Disclaimer: this article is not intended to incite any more Nummit-Davidson Dining beef. We understand that #1, there are much bigger fish to fry in the scheme of things, and #2, it has just devolved into a large ball of blech that we are not trying to add to. It’s just good humor, god dammit. 

In light of the recent, totally peaceful and mutual, transfer of power, The Yowl reports on some changes to expect around town next year:

1. The Pickled Peach will be now known as Commons Soups and Salads. Despite operating perfectly fine before, D*vidson D*ning hopes to bring some much anticipated changes to this high-stress low-speed joint, including running out of vegetarian options thirty minutes after lunch starts and serving chicken with every single fucking dish. Don’t worry, the College reassured students in a statement that Commons Soups and Salads will continue serving both pickles and peaches, because that’s definitely the point.

2. Commons Market 2.0, previously known as the Town of Davidson Farmers Market, is no longer your favorite place to shop for local fruits and veggies from independent farmers, but will now sell meat and produce from the factory farm D*vidson D*ning recently opened on the Davidson Ecological Preserve. You can still buy your kale and apples from us, so it’s basically the same thing, right?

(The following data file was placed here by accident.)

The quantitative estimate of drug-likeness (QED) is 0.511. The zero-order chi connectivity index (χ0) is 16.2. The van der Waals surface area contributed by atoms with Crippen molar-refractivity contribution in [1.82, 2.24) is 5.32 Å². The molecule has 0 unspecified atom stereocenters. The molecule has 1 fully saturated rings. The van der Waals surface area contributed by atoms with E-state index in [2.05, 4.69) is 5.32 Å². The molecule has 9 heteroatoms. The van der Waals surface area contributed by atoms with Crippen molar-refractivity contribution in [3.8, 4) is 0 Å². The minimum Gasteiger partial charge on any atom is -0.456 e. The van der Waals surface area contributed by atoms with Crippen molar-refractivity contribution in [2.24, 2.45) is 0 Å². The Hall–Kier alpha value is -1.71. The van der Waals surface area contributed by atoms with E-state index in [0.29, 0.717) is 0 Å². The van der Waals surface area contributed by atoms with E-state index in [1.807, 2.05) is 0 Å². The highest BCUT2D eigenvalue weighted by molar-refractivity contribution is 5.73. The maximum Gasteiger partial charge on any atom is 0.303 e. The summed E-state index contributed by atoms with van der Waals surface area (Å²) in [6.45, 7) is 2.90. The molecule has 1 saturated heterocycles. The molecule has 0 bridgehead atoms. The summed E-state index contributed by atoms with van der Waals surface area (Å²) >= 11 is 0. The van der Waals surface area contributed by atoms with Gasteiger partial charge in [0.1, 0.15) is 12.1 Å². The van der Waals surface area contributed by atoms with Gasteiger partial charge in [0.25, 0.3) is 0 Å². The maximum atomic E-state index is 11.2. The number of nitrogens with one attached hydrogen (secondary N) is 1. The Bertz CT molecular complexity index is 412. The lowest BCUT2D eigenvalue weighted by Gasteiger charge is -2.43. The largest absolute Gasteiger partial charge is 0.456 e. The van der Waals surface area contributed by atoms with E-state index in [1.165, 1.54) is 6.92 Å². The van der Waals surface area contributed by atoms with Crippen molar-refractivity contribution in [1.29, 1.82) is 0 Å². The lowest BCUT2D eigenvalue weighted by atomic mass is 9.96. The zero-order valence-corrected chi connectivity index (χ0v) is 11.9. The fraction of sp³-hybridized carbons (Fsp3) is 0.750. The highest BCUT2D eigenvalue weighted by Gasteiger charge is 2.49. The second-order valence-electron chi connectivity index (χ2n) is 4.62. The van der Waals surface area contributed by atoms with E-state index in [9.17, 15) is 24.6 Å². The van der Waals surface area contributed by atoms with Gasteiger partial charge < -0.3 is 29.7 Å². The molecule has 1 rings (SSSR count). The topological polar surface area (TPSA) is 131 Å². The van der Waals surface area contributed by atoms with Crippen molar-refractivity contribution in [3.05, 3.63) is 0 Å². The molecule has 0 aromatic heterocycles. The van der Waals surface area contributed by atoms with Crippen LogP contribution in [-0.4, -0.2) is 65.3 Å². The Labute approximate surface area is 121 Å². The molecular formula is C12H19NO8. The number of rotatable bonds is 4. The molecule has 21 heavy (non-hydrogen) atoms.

3. DCPC no longer stands for the Davidson College Presbyterian Church, but rather Dining Commons Pasta & Cheese. That’s right — the inside of the space is now a fully renovated Italian and French combination restaurant and world market (think Eataly meets Wegmans meets Paris). According to representatives from the school, the biggest tourist attraction north of South of the Border “is a great financial asset to the school. People leave Dining Commons Pasta and Cheese with full bellies and smiles on their faces, so it’s a win-win”. D*vidson D*ning has not responded to criticisms from the Chaplains office about “changing the culture of a space important to the campus community beyond its financial value on paper.”